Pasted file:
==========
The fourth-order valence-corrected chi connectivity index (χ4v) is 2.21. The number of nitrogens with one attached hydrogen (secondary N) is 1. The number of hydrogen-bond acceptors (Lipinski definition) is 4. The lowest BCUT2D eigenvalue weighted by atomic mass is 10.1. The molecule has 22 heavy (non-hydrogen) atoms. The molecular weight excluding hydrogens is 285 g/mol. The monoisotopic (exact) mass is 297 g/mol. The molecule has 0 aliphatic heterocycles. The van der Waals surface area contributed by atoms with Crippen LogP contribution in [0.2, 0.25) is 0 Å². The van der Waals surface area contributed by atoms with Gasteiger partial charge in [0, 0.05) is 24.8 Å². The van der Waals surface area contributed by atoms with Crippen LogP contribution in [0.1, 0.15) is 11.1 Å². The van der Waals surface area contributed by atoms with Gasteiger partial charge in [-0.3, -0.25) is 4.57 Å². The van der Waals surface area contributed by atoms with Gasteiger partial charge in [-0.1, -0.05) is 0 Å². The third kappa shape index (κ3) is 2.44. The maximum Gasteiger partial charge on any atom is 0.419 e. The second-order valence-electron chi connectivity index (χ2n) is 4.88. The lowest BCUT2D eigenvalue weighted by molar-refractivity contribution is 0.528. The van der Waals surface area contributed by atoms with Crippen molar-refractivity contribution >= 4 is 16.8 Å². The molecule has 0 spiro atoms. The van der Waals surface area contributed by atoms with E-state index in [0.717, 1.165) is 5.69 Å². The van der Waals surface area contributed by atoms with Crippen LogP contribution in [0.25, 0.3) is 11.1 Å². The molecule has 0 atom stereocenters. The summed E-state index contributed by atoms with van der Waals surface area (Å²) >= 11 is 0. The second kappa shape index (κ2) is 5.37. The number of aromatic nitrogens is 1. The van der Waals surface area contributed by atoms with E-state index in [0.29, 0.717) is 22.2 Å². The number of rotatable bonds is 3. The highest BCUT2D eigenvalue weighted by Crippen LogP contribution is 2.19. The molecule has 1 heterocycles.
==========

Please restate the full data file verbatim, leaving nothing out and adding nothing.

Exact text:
The fourth-order valence-corrected chi connectivity index (χ4v) is 2.21. The number of nitrogens with one attached hydrogen (secondary N) is 1. The number of hydrogen-bond acceptors (Lipinski definition) is 4. The lowest BCUT2D eigenvalue weighted by atomic mass is 10.1. The molecule has 22 heavy (non-hydrogen) atoms. The molecular weight excluding hydrogens is 285 g/mol. The monoisotopic (exact) mass is 297 g/mol. The molecule has 0 aliphatic heterocycles. The van der Waals surface area contributed by atoms with Crippen LogP contribution in [0.2, 0.25) is 0 Å². The van der Waals surface area contributed by atoms with Gasteiger partial charge in [0, 0.05) is 24.8 Å². The van der Waals surface area contributed by atoms with Crippen LogP contribution in [0.1, 0.15) is 11.1 Å². The van der Waals surface area contributed by atoms with Gasteiger partial charge in [-0.3, -0.25) is 4.57 Å². The van der Waals surface area contributed by atoms with Gasteiger partial charge in [-0.1, -0.05) is 0 Å². The third kappa shape index (κ3) is 2.44. The maximum Gasteiger partial charge on any atom is 0.419 e. The second-order valence-electron chi connectivity index (χ2n) is 4.88. The lowest BCUT2D eigenvalue weighted by molar-refractivity contribution is 0.528. The van der Waals surface area contributed by atoms with Crippen molar-refractivity contribution >= 4 is 16.8 Å². The molecule has 0 spiro atoms. The van der Waals surface area contributed by atoms with E-state index in [0.717, 1.165) is 5.69 Å². The van der Waals surface area contributed by atoms with Crippen LogP contribution in [0.25, 0.3) is 11.1 Å². The molecule has 0 atom stereocenters. The summed E-state index contributed by atoms with van der Waals surface area (Å²) >= 11 is 0. The second kappa shape index (κ2) is 5.37. The number of aromatic nitrogens is 1. The van der Waals surface area contributed by atoms with E-state index in [0.29, 0.717) is 22.2 Å². The number of rotatable bonds is 3. The highest BCUT2D eigenvalue weighted by Crippen LogP contribution is 2.19. The molecule has 1 heterocycles.